Although Proposition 30 cannot solve the budgetary challenges that we face, its passage does eliminate the threat of much deeper cuts to our educational program. It is a great relief that we can maintain the services and personnel listed above that are essential components of the high quality program for which our district is recognized.
The national trend towards common core curriculum standards has been mentioned in previous newsletters. Hope School District has begun to prepare for the change in curriculum with an in-service day for teachers held last October. The preparation will continue with an after school meeting for teachers on January 17. At this meeting, teachers will work together to practice lesson planning in English-Language Arts and Mathematics using the new common core standards. The changeover to the new standards is expected to be complete by the 2014-2015 school year.
Here are samplings of some other curriculum developments at our three schools:
Vieja Valley: Grade 4 students preparing for the Math Super Bowl competition in May have been working on line with a group of San Marcos High School students to practice problem solving and receive immediate feedback. It’s a clever way to engage our students with higher-order math skills while using technology to increase communication, teamwork, and learning.
Monte Vista: Principal Nancy Lorenzen and seven teachers attended a two-day training academy to learn up-to-date strategies to accelerate academic challenge for children learning English. The methods learned turn out to be practical for use with all students, and the principal and staff are thinking of ways to share the new knowledge with teachers throughout our district.
Hope: With the help of supplemental funds in the school budget, Hope School has initiated an after school program to help 20 children struggling to meet the challenge of our rigorous academic standards. Two teachers and additional volunteer help have been coordinated to offer this program to help the targeted students. All students, however, realize the benefit because the additional after school support enables classroom teachers to more easily focus on the needs of all learners during the regular school day.
Hope School District wishes to thank the Santa Barbara Kiwanis Club for its support at the Hope School District Educational Foundation’s (HSDEF) Pancake Breakfast held last November. Charging HSDEF only for the materials, the generous members of the service organization lead the preparation, cooking, and clean-up that makes this annual event possible. We are so fortunate to live and work in a community that is so supportive of our local schools. Please join me in thanking the Santa Barbara Kiwanis Club for its kind and generous assistance.
If you missed the breakfast this year, watch for the event next year. We’d love to see you there!
In collaboration with our district’s GATE program, a series of workshops for parents is being presented at our three schools. The first workshop, held in December, helped parents raise mindful children. The second workshop was held on January 10, 7 PM, at Vieja Valley School regarding childhood well being. The final workshop will be held April 10 at 7 PM at Monte Vista School.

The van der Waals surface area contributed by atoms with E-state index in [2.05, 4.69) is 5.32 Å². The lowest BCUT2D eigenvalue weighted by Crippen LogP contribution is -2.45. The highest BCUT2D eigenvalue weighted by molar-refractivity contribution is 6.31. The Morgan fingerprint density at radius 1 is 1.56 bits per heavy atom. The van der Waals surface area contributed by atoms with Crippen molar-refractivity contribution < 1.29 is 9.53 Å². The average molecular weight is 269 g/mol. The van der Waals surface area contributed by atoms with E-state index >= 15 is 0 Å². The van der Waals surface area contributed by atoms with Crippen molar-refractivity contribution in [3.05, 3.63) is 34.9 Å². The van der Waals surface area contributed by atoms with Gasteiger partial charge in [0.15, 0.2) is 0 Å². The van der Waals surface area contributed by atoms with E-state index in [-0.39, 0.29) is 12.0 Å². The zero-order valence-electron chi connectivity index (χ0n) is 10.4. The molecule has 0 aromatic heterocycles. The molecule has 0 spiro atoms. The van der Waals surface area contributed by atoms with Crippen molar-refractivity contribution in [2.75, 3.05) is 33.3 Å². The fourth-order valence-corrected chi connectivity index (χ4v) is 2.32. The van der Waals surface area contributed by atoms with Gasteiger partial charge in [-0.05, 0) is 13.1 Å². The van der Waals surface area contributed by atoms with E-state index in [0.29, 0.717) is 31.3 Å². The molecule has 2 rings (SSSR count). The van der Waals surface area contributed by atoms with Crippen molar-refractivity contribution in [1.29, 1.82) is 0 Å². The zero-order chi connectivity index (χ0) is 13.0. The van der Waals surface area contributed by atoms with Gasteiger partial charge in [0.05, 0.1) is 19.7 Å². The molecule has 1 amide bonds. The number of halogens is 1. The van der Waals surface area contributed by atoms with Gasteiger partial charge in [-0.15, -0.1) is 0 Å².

Presenters are Dr. Jane Close Conoley and her husband, Dr. Collie Conoley. The pair are UCSB professors. Jane is also the Dean of the School of Education, though she was recently appointed the interim chancellor at UC Riverside.
The workshops are open free of charge to all parents—having a child in GATE is not required. If you missed the first two workshops, we hope you have a chance to join us at Monte Vista School in April. The workshops have been lively and informative.
Those are the main items to report for January. We want to do the very best that we can for your children, so please write or call us at any time if we can answer questions or offer assistance. Thank you for your support and I look forward to seeing you at our schools during this second half of the school year.
Parents want their children to be academically challenged every day. For that reason, lessons that appropriately challenge each student are a central concern of classroom teachers. Despite this common focus, parents sometimes wonder how a teacher manages to provide lessons adapted to the varied learning needs of the children in each classroom.
Intervention and Enrichment
In Hope School District, one of the answers is Intervention and Enrichment time. Daily intervention and enrichment is a key component of our Strategic Plan. You may recall that the Board of Trustees adopted our Strategic Plan three years ago. The plan was the product of two days of facilitator-led planning meetings in spring of 2010. A committee of parents, teachers, classified staff, and administrators developed the plan. The plan draft was shared with school site councils and school staff before presentation to the Board of Trustees. The Strategic Plan provides a road map of ideas, activities, and curriculum that enable us to maximize each child’s academic potential. Among those activities is the Intervention and Enrichment program.
What is Intervention and Enrichment time? It is a scheduled time each day, generally one-half hour to forty-five minutes, in which classroom teachers regroup students so that they receive either advanced academic enrichment or essential skill reinforcement. Our Board of Trustees has allocated additional money to hire an intervention and enrichment teacher at each school. Schools further supplement available personnel with support staff hired with School Site Council approval. The result is a greater number of adults to provide instruction and guidance to students during Intervention and Enrichment time. This instructional program can take place at one school-wide time, or it can be arranged by grade level—it depends on the school.